How to Recognize and Reduce the Risk of a Surgical Site Infection.

By: Adam, inc.

A surgical site infection is an infection that occurs after surgery in the area that the surgery was performed. Health care professionals need to educate the patient with accurate information about the signs and symptoms to be aware of. Early recognition of these signs and symptoms will prevent the infection from spreading and becoming worse. and easier to manage with antibiotics.

Reducing the risk of a surgical site infection is important for the best surgical outcomes. Before your surgery if you have any infections such as a urinary tract infections, chest cold, cellulitis or fungus, you should let your health care provider know. They want to cancel or postpone the surgery until you are healthy. These infections could decrease the healing of your surgical incision. Do not shave your body on around the area where the surgery will be performed. Shaving increases the risk of infection, a nurse will use an clipper the day of surgery if nessacary. Shower the night before with an antimicrobial soap provided by your healthcare provider. Keep your hands clean at all times, keep the incision clean and dry and do not touch the wound with your bare hands.

Call your health care provider if you think that you have any of these infections or have any questions or concerns.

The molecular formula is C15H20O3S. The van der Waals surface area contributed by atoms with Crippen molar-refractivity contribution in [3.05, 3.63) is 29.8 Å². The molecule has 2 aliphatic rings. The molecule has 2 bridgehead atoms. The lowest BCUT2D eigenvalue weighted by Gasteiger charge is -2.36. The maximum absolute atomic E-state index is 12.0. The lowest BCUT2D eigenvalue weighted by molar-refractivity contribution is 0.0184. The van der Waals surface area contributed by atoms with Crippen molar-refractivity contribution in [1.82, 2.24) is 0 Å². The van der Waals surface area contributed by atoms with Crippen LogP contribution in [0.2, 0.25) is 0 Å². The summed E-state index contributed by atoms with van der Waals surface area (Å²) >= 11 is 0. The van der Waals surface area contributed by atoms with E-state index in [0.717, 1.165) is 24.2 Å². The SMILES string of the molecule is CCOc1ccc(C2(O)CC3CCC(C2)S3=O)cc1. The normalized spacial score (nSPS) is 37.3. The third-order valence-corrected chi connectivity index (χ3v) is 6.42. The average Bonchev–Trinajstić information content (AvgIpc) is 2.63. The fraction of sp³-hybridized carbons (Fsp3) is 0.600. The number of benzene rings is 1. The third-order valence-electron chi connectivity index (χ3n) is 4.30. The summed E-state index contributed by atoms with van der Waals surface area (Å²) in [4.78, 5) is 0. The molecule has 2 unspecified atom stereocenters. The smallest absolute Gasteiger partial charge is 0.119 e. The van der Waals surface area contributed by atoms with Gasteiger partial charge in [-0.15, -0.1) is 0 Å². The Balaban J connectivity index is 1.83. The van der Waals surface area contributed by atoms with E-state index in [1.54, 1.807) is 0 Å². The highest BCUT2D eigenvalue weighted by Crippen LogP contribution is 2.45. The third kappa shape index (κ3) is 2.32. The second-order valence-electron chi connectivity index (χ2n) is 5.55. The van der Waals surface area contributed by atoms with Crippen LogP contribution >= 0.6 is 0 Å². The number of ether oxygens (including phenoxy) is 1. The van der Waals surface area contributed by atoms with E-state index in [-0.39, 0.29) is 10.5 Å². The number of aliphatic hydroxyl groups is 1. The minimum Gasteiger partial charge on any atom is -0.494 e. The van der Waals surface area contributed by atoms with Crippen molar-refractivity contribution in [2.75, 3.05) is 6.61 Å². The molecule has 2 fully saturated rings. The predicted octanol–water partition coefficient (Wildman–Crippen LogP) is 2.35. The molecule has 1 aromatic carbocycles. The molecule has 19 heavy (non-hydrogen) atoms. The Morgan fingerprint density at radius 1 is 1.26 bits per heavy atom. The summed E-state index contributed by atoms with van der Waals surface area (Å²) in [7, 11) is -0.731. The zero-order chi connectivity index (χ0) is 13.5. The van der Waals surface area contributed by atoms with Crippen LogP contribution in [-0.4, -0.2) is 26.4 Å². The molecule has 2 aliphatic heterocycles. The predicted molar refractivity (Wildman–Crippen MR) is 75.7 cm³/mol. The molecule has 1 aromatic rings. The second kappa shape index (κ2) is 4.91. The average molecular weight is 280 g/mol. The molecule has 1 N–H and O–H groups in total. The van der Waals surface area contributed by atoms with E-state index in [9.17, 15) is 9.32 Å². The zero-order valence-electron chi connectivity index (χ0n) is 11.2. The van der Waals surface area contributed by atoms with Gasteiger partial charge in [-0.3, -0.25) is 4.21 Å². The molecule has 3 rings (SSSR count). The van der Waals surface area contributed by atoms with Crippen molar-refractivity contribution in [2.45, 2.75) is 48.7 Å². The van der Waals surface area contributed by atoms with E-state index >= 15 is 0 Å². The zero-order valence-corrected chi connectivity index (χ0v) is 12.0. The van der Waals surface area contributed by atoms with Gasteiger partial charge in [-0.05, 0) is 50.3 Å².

This video discusses the signs and symptoms of an infection and what you should look out for. As the patient you should be aware of these signs and symptoms of infection such as, pain, increased skin temperature, redness, swelling, discharge such as pus and a high fever in and around the incision/wound.

If you have any of these signs and symptoms you should contact your health care provider immediately.


Stryja, J. (2018). Ten top tips: prevention of surgical site infections.   Wounds International9(2), 16–20. 

Brettmann, E. A., & de Guzman Strong, C. (2018). Recent evolution of the human skin barrier. Experimental Dermatology27(8), 859–866. 

Siaw-Sakyi, V. (2017). Early wound infection identification using the WIRE tool in community health care settings: An audit report. British Journal of Community Nursing22, S20–S27.

Tartari, E., Weterings, V., Gastmeier, P., Rodriguez-Bano, J., Widmer, A., Kluytmans, J., Voss, A. (2017). Patient engagement with surgical site infection: an expert panel perspective. Antimicrobial Resistance and Infection Control, 6(45).  p. 1-9